The day began with a short trip to the site of the Dornot-Corny battle. However, before we even arrived, we drove through Jouy-aux-Arches.This is a small village in the country-side of Lorraine that has sixteen surviving arches of a Roman aqueduct, the same Roman aqueduct that supplied running water to Metz, France over 1700 years ago. This was a small excursion that allowed us to all stretch our legs for a moment and enjoy the picturesque views before we headed to Dornot-Corny battle site.
When we arrived, we quickly headed down a small path. The path followed the Moselle river, and many people were running or walking their dogs that morning. After a few hundred yards, a sign introducted the Dornot-Corny historical walk. This walk commemorates the United States’s attempt to cross the Moselle river. The US divisions lost 945 men in sixty hours at Dornot-Corny. It is made up of signs that explain the events leading up to 8 September 1944 and their tactical significance. The signs feature first hand accounts from veterans of the battle. These attempt to give you an idea of the horrible conditions the men endured and how poorly the battle was planned. The last sign on the walk features Jack Kirby’s account of the battle. Jack Kirby is the creator of Captain America and several other Marvel and DC characters. He landed at Normandy on D-Day, 73 years before we visited this site, and was present at this battle. He explains how he clung to a poorly constructed boat to cross the river as German’s fired on the troops from the other bank. This site was a powerful reminder of not just the successes of World War II, but also the failures that claimed so many lives.
Since it was D-Day, the entire day was centered around commemorating those who lost their lives in World War II and the veterans who fought against fascist regimes. After Dornot, we headed to the Lorraine American Cemetery at Saint Avold, which is the largest American World War II cemetery in Europe. The cemetery is the final resting place of 10,489 American soldiers who died during the fall of 1944 during the allied campaign against the Germans in Northern France, and the site of the memorial to those who lost their lives in WWII.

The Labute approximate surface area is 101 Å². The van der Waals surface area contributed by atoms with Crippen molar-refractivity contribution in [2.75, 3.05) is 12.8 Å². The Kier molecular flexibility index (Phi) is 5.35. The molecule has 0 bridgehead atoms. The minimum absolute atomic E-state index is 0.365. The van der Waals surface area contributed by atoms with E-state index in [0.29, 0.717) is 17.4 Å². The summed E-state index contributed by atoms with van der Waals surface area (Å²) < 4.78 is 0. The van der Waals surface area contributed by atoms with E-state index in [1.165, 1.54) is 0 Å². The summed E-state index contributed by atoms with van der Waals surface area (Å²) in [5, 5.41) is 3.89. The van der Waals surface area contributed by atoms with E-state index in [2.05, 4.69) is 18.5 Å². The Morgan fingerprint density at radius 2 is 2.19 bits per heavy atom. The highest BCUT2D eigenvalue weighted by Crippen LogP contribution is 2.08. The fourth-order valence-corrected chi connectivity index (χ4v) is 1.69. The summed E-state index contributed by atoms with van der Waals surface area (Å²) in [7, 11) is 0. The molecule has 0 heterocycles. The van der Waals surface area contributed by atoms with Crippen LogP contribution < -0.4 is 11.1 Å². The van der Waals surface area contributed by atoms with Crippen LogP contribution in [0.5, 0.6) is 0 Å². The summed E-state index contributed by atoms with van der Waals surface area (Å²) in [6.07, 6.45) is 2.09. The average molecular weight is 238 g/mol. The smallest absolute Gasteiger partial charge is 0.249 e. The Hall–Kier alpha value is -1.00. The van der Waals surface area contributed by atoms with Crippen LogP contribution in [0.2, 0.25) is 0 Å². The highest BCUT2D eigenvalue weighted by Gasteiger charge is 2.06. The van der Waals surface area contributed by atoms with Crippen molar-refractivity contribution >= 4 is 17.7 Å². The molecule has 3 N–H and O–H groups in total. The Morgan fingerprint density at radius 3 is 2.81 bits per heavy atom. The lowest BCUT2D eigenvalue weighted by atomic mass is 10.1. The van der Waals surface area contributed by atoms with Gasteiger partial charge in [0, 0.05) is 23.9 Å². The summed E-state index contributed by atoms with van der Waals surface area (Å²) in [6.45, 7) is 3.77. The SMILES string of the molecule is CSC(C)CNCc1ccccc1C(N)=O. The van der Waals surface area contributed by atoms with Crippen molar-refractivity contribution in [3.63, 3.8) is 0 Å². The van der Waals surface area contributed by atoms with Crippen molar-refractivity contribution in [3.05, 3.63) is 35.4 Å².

Our guide, who met us outside of the memorial, quickly identified three graves that stood out to her. The first grave we visitied was the grave of Rueben Rivers, a medal of honor
recipient who died on November 19, 1944. He died after he was wounded and refused to be evacuated so that he could stay and fight. His sacrifice saved hundreds of American soldier’s lives, however, he was not rewarded for this bravery until the 1990s. He was an African American soldier, which was the reason for the delay. At the Lorraine American Cemetery, soldiers are not segregated, despite the segregation of the US Army at that time. The guide reminded us that, at that time, no matter how these soldiers defined themselves-white or black, young or old, Christian or Jewish-they were all equal in death.
The next grave was a grave of an unknown soldier, where the guide explained that not onlydid these men sacrifice their lives, they also sacrificed their identities. At Saint Avold, 151 unknown soldiers are buried, and the memorial wall has the names of 444 missing soldiers. After our visit to the three graves, we all had a chance to walk along the memorial wall and see the names of those whose bodies couldn’t be identified, even after all this time.
The last grave was a soldier who died on December 11, 1944. What was special about him was that the cemetery had his last letter that he wrote to his father. This letter explains how all the soldiers miss home, and what they miss about it. It was incredibly moving as he expresses his desire to live for the simple things in live. He expresses his desire to grow up and grow old, to see his children and grandchildren, and to hug his mother. He explains these are desires all the soldiers have, and how he just wants to live. The letter was written on November 20, 1944. His father didn’t receive it before he received news that his son was dead.
After this, we had free time which I used to visit the memorial. The memorial has a martyred Roman soldier carved over the entrance, and when you enter, there are giant statues of military heroes all looking up at a central figure surrounded by stars. On one wall, a description of the military campaigns is carved into the wall, and on the other, there is a map of the Allied advances following the landing at Normandy on June 6, 1944.
Left to Right: King David, Emperor Constantine, King Arthur, George Washington.
These two visits were incredibly moving and reminded us all of the sacrifices that were made for freedom. Being at these places on D-Day though, helped us to remember how costly that sacrifices was. While it was sad, these visits helped us grasp the significance of WWII and the campaigns around the Moselle.